The Enigma of Failure: Jim Collins, How the Mighty Fall – 1

I enjoy business books.

Even though I’ve been in campus ministry and out of the for profit sector for six years now, I still think much about my time spent at Intergrated Project Management Company as hugely formative, and realized the power a great company can have on both individuals and communities. The Wall Street Journal seems to agree as well, naming IPM as one of the top 15 small workplaces in the country last year.

It was there when I was first introduced to Jim Collins, and his two business classics: Built to Last, a book primarily based on how enduring companies are built, and Good to Great, a response born out of a question from Collins’ friend who didn’t know how to take his good company and help it become great.  Jim Collins has spent a lot of time talking about success.

Until now.  In How the Mighty Fall, Collins turns to the dark side and analyzes how those companies that had all the advantages fell from the top.  And it isn’t pretty – it’s like analyzing a train wreck.

How the Mighty Fall is going to be criticized pretty heavily by several folks. People will likely talk about how it doesn’t have the same rigor as the other books, and they may be right.  They’ll probably say that Collins had an idea and sought to prooftext under the guise of research in order to align with his works in Good to Great and Built to Last.

Whatever.  They may be right, but I think there is something else that is deeper than people’s criticism that underlies their motivation: America has an aversion to failure.

We are scared of it.  We love winners – when the US Olympic Basketball Team lost for the first time, which was inevitable, the players felt like they let the country down.

How the Mighty Fall is an analysis of tragedy. Perhaps it’s just the dark side of me, but I kinda like looking and analyzing failure.  I remember my freshman year of college having dinner with one of the lead engineers in the Challenger Shuttle explosion, and hearing his seething anger combined with intense sorrow over what had happened. It shook him to the core. It shook me, a 17 year old freshman, in a way that I’m still not sure if I understand.

Even (and especially) in my own life, I’ve learned more from my failures than any of my successes. An old high school friend that I’d lost track of long ago facebook messaged me and asked me about being successful. I laughed out loud when I read the message.

I think several people can look at me on the outside and think I’m successful – and I’d be lying if I didn’t say I wanted to be considered successful. But I truly think I’ve failed more than I’ve succeeded. I hide failure well – but I can point to at least one epic fail I’ve had in school, in business, in ministry, in relationships, in family, in church, etc.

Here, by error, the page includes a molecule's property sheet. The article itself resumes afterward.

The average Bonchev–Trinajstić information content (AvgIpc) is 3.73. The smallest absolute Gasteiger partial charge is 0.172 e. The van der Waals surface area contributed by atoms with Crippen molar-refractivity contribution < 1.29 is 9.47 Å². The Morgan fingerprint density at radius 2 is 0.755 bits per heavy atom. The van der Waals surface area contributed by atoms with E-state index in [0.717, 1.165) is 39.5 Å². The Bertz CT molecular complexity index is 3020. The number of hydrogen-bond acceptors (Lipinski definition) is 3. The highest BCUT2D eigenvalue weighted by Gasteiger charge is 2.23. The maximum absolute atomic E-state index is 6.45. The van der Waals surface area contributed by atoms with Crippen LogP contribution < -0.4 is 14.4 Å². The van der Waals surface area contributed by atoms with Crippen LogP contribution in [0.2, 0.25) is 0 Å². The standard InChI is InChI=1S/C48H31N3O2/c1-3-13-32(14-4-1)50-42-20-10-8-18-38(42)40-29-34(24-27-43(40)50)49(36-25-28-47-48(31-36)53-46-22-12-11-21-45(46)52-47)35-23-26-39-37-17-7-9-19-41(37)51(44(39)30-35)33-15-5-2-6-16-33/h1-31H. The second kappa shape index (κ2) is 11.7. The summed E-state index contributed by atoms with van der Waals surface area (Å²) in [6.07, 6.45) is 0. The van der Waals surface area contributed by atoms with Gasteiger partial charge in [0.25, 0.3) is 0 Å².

It’s so much so that when I speak openly about failure, people have this strong need to correct me that I didn’t fail because I learned from it. That’s true – but it’s like saying that you prefer to buy a pre-owned car rather than a used car.  A subtle change in terminology doesn’t change the fact that someone else used the car before you. Similarly, a subtle change in terminology doesn’t change the fact that I really screwed up.

Failure used to scare me – a lot. I still don’t like it, but more than ever I believe failure has been the genesis of my growth. Why? To quote Rich Lamb, “Grace is only possible past the limits of our success.”  And our limits of success are discovered only through experience. Experiencing failure. We can only experience epic grace when we’ve epically failed – or, as Jesus said, “she has loved much because she has been forgiven much.”

I only really understand grace through entering failure.

The biblical characters who haunt me most are Saul (the tragic Old Testament King) and Judas (the disciple who betrayed Jesus). Both were filled with the presence of God, either being filled with the Holy Spirit or being with Jesus. Why did they fail? They were more preoccupied with the perception of others view of their success and managing their images than true obedience to what God called them.

I’m going to be looking at each of Jim Collins stages of destruction of a company – both looking at what Collins says regarding business, but apply it to other areas – in ministry, and in our own lives with God.

From How the Mighty Fall, by Jim Collins

From How the Mighty Fall, by Jim Collins

Why? Because the exposing the dark side for what it truly is allows for us to strip it of it’s power. Evil that presents itself clearly as evil is so easy to detect. We watch films and hear the darker musical score and know evil’s coming. Life isn’t the movies – real evil doesn’t have a soundtrack.

The power of evil comes through masquerading as goodness. The best lies aren’t the bold face ones – it’s subtle deceit that twists the truth and leaves us in a place that we never wanted to be, wondering how we got there.

We are afraid of failure because we’re afraid of being exposed – that what we be seen for what we really are.  Shame and failure are linked. Fear of failure is a lie that keeps us from really knowing that we can be loved unconditionally. Exposing failure for what it is allows us to see more than we could ever dream – but it requires a rigorous assessment of what’s really there without dressing it up.

So, let the failure stripshow begin.

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